Never thought I’d be practicing my Spanish in Keystone, SD, but there was no mistaking the accent of Miriam, the muffin warden at the continental breakfast. She’s from Mexico City, and filled out an application for Best Western there. Next thing she knows, she’s in the Black Hills. This explains how a town with a population of three hundred staffs a dozen hotels and restaurants, plus gas stations and gift shops. She just started two weeks ago, and it’s a summer position only. The season hasn’t really kicked off yet, there are maybe four other cars in the parking lot, and we didn’t see another guest until breakfast.
First stop this morning was Mount Rushmore. Although this is a National Monument, the government has subcontracted the parking concession, and it’s $11 to park your car. We were lukewarm on the visit anyway, and decided to move on to other things.
|Caroline with small Crazy Horse in foreground, big incomplete version further back.|
Specifically, Crazy Horse. Very good museum with Native American art and artifacts from all over the continent. This entire site is operated by the family of the man who started the statue, but the entrance fee goes to keeping the work going, so this time we ponied up. The parking lot was a licence plate bonanza. LLLPotD: New York. We saw many others but mostly from the midwest. There is a bus tour that takes you to the base of the hill, but when they announced it was leaving in three minutes, we were at the wrong end of the campus, and got there just in time to see the bus pull out. Next tour was hours away, and we still had lots to do, so we moved on.
Next stop, Wind Cave. Got thoroughly lost trying to find the place, because Dingbat only took us to the entrance of Wind Cave National Park, which is where the prairie dogs are, but the rangers are not. Did eventually find the place, and were able to join a tour with Gerri. I think there were just seven of us in the tour group, and one was a new park employee on her orientation tour.
|The only natural entance to Wind Cave.
Yes, the little hole near Gerri’s left hand.
Had a fascinating tour, walking about half a mile of the hundred and thirty some that have been mapped so far. It’s like being inside a giant sponge. Few of the spaces are large enough for more than two or three people to stand together and talk. Many of the passages are so small you have to duck or lean over to fit through. You get to descend some three hundred stairs, but at the end there’s an elevator back up. Anyway, Caroline liked it, so we decided to do another cave tour after lunch.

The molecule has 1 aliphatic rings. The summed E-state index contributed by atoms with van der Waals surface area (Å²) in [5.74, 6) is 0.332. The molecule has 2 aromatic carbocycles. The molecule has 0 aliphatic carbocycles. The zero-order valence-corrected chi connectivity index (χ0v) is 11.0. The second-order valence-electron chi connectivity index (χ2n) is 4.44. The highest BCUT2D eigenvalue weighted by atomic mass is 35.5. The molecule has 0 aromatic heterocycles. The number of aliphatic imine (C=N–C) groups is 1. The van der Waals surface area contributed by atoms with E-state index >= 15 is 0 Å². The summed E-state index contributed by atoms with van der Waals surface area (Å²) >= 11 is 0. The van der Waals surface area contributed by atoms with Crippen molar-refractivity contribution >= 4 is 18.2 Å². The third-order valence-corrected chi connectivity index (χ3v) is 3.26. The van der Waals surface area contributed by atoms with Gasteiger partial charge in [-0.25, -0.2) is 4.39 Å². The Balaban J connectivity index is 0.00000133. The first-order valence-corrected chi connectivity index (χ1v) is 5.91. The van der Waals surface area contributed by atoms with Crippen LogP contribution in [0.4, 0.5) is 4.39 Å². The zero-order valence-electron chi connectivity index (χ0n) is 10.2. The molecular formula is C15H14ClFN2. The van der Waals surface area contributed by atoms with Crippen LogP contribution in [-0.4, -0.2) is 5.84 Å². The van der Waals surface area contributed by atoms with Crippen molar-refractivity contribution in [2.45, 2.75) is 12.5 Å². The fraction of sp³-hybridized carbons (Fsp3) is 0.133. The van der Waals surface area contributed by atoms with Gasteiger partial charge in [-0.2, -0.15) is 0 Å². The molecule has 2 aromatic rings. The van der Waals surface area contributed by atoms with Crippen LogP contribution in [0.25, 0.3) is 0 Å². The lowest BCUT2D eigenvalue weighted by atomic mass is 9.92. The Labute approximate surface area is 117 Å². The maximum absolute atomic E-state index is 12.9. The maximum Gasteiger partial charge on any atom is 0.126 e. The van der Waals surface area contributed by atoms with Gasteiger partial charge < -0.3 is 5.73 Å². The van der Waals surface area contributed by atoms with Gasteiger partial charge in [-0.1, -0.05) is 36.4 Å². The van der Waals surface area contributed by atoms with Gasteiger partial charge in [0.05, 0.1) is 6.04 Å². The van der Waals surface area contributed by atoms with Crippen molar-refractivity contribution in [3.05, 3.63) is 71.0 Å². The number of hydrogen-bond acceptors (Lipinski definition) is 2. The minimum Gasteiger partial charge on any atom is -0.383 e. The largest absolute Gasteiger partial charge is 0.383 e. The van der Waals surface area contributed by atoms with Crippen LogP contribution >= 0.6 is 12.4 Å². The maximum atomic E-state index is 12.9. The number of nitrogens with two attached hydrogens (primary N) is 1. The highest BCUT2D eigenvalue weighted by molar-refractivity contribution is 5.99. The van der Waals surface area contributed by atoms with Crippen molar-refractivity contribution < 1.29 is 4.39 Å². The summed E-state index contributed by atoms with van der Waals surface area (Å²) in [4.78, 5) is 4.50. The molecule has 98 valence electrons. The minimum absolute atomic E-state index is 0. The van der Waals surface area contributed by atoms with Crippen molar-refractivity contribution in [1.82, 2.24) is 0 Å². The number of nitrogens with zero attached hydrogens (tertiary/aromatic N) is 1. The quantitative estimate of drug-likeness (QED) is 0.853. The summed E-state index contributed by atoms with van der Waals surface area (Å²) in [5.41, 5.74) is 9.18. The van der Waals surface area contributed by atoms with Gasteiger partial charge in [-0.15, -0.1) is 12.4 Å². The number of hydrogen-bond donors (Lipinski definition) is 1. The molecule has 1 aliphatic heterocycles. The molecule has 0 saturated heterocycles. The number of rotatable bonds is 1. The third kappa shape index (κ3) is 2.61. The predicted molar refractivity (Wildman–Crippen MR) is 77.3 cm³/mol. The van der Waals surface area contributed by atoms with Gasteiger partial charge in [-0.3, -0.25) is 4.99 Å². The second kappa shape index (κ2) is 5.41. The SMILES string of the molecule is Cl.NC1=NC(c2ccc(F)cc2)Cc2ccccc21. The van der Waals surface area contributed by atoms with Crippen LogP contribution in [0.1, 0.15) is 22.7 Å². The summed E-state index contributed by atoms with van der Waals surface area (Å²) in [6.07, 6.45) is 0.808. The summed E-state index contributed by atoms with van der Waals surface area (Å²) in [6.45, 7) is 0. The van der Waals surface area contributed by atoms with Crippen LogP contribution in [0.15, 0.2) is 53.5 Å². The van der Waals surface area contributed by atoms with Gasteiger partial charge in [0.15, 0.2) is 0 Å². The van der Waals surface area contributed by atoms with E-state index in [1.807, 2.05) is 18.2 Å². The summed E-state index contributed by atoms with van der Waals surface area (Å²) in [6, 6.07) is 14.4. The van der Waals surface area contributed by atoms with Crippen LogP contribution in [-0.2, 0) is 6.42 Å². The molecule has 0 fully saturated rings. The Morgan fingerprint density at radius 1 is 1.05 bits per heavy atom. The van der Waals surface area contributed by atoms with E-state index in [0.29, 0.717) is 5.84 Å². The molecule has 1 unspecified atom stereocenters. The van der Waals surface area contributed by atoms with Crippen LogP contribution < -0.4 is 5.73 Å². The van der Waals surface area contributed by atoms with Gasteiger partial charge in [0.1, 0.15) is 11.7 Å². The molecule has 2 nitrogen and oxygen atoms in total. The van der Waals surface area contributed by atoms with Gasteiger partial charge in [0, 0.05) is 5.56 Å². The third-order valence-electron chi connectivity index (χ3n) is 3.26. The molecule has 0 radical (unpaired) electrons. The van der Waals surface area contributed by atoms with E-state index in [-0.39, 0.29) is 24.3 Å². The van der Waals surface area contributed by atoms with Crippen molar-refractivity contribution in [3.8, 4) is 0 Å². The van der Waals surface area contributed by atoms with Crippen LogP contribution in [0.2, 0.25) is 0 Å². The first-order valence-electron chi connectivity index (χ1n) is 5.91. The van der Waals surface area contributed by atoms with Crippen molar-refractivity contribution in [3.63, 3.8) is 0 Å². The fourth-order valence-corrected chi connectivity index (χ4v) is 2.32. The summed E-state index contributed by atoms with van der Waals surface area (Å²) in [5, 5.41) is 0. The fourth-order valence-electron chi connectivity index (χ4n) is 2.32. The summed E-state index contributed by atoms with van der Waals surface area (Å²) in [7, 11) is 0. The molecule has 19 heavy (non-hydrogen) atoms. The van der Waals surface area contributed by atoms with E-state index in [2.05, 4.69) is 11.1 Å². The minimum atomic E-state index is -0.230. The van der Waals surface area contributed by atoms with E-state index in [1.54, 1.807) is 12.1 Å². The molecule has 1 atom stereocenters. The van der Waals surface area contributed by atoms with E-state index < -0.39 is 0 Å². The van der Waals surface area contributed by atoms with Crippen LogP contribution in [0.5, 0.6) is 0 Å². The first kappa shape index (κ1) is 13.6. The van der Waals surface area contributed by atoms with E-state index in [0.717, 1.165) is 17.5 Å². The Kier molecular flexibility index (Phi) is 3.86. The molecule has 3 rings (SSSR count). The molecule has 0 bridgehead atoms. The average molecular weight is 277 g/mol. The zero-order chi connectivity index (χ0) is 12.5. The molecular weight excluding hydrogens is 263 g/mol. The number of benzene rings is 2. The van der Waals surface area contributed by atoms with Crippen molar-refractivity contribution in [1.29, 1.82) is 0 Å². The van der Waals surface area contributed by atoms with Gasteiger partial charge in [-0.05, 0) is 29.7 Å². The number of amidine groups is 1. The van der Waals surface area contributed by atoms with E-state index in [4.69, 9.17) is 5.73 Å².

Picnicked near wind cave and broke the 12v cooler that I repaired just days ago. Also, I forgot to pack the picnic kit, so our only knife was my leatherman from the car. And Caroline found a tick crawling up her leg.
Drove to the Jewel Cave, main rival to the Wind Cave, and on our way to the building saw a sign that says you can’t take bags or packs into the cave except really small ones. Caroline totes a purse the size of a cat kennel, so we hiked it back to the car. This caused us to miss the tour by about thirty seconds. At first we were told there wasn’t another for an hour and a half, but actually they just added a third ranger to the schedule, and the wait was about half that. We had a nap in the car. The Jewel cave is considered more strenuous. First you take an elevator two hundred feet down, then you hike down and up some seven hundred stairs in a loop that brings you back to your starting point, then you take the elevator back up. Late in the day, but early in the season, our tour group consisted of Ranger Lydia and Tim and Caroline. Without having to stop and wait for everybody to catch up, we did the seventy five minute tour in thirty five minutes. Including all seven hundred stairs. Luckily, it’s very cool down there, so overheating wasn’t a problem. Also the passages were much roomier, with only one place where I had to duck.
Decided a thousand stairs were enough exercise for one day. Pity the rangers, who do three or four tours a day. No stair-climber in their basements.
Drove back to Keystone. No time for the Hot Springs or the Mammoth exhibit because we were meeting someone for dinner. Maybe next time. Despite spending most of the day in parks, we counted only five RV’s and two trailers.